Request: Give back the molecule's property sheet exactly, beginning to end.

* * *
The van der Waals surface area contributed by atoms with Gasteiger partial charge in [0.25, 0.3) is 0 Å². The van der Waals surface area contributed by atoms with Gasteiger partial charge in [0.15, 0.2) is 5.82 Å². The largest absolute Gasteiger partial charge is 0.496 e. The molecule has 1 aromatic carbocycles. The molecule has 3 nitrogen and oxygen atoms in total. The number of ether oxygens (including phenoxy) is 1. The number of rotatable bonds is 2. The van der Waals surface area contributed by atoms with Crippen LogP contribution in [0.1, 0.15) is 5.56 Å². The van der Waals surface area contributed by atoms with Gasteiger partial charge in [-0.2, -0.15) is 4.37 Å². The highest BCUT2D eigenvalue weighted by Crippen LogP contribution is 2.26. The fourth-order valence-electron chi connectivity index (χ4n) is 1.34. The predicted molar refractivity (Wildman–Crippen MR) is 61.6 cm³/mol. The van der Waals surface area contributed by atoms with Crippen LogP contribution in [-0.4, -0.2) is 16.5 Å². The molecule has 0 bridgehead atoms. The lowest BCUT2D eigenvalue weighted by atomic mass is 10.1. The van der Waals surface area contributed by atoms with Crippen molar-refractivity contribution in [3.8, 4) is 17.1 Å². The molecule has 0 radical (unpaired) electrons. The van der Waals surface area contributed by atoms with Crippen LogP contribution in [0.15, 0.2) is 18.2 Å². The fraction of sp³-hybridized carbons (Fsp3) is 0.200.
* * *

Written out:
The van der Waals surface area contributed by atoms with Gasteiger partial charge in [0.25, 0.3) is 0 Å². The van der Waals surface area contributed by atoms with Gasteiger partial charge in [0.15, 0.2) is 5.82 Å². The largest absolute Gasteiger partial charge is 0.496 e. The molecule has 1 aromatic carbocycles. The molecule has 3 nitrogen and oxygen atoms in total. The number of ether oxygens (including phenoxy) is 1. The number of rotatable bonds is 2. The van der Waals surface area contributed by atoms with Crippen LogP contribution in [0.1, 0.15) is 5.56 Å². The van der Waals surface area contributed by atoms with Gasteiger partial charge in [-0.2, -0.15) is 4.37 Å². The highest BCUT2D eigenvalue weighted by Crippen LogP contribution is 2.26. The fourth-order valence-electron chi connectivity index (χ4n) is 1.34. The predicted molar refractivity (Wildman–Crippen MR) is 61.6 cm³/mol. The van der Waals surface area contributed by atoms with Crippen LogP contribution in [-0.4, -0.2) is 16.5 Å². The molecule has 0 bridgehead atoms. The lowest BCUT2D eigenvalue weighted by atomic mass is 10.1. The van der Waals surface area contributed by atoms with Crippen molar-refractivity contribution in [3.8, 4) is 17.1 Å². The molecule has 0 radical (unpaired) electrons. The van der Waals surface area contributed by atoms with Crippen LogP contribution in [0.15, 0.2) is 18.2 Å². The fraction of sp³-hybridized carbons (Fsp3) is 0.200.